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Graduated background paper


#1

An additional place to find background paper is B & H Photo in New
York City. Their toll free # is 800 947 9927. The website is
www.bhphotovideo.com I just do not know if they carry the
graduated. They have a large variety of everything related to
photography. They are closed on Saturday.

Diane Sadel
http://www.sweetgemstones.com


#2

If its a A4 size you need , do what I did.

use adobe photoshop or any other graphics program to design the
background Print it on your printer and laminate it for long life.

Works pretty well and cheap too.

Ahmed Shareek


#3

My photographer–Doug Yaple, Seattle, WA.-- achieves a very nice
graduated effect on my slides that is quite dramatic w/out
interfering w/ the work. He uses a non gradated grey paper that is
curved up from the horizontal to the vertical. The gradation comes
from this bend and the depth of field rather than an intrinsic
quality to the paper.

Andy Cooperman


#4
  use adobe photoshop or any other graphics program to design the
background Print it on your printer and laminate it for long life. 

What I do is similar, but can result in a much smaller finished
product, which is better for shooting earrings, rings, small pendants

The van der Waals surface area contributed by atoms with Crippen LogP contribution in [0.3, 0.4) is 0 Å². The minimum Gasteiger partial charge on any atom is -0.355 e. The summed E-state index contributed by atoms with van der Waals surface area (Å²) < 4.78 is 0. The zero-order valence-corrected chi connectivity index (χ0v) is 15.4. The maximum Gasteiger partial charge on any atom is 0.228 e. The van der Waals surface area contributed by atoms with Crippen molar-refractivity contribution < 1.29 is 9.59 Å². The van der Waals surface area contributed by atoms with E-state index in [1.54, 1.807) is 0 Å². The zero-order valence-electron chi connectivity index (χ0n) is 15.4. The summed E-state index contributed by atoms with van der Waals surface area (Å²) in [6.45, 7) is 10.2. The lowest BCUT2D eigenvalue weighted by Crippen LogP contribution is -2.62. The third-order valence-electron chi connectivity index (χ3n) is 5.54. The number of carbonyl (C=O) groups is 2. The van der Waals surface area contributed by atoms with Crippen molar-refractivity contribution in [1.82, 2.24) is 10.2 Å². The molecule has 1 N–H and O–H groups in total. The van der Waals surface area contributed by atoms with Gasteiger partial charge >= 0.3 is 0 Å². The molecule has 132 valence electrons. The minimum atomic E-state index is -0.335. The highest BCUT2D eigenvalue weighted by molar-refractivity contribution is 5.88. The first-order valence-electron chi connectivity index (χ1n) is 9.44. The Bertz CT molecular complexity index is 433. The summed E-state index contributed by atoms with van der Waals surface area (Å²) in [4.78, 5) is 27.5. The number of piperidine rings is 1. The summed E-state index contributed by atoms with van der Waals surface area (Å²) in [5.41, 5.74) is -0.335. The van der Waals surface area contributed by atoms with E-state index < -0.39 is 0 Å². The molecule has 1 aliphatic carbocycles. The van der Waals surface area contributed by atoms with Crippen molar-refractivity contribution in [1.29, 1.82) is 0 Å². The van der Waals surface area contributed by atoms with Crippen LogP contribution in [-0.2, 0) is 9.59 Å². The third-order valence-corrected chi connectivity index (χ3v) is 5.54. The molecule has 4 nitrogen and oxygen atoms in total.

etc. I create the background on the computer and then have a slide
made of it. I then take the slide to a photo shop and have
matte-finish prints made from the slide. I get them in various sizes
for various uses. 4 x 6 works for most pieces, 8 x 10 for necklaces.

The surfaces of the prints get messed up after a few uses (good idea
to laminate them I’ll have to try it), but for earrings I tape a
print to a piece of cardboard and then poke holes for the posts.
That way the earring s lay flat against the background. Pins and
pendants get stuck onto the background with Quakehold (a similar
material to Fun Tac a putty-like, non-drying material that is easily
removable).

Beth


#5

Hi All, I don’t do any photography so take this advice with the usual
caveats. I did once watch a photographer shoot my jewelry, and he
placed it on a sheet of glass that was suspended a couple of inches
above the graduated grey paper. It seemed to serve a couple of
purposes. Firstly, the paper was preserved. Additionally, I think
it probably gave a depth to the image. Unfortunately, I can’t
remember much about the glass, but am assuming it was non glare.
The photos are on the wall in my studio and you would never know the
jewelry is actually floating above the paper.

Betty


#6
 I did once watch a photographer shoot my jewelry, and he placed it
on a sheet of glass that was suspended a couple of inches above the
graduated grey paper.

Instructions for this are in either the current or last month’s
issue of lapidary journal. I have a gradient gray background but
haven’t used it this way yet, I’ve been putting the jewelry directly
on it.

Other posters are correct, the background is made to mimic the
effect created by lighting. This is easier.

Elaine Luther
Chicago area, Illinois, USA
Certified PMC Instructor
@E_Luther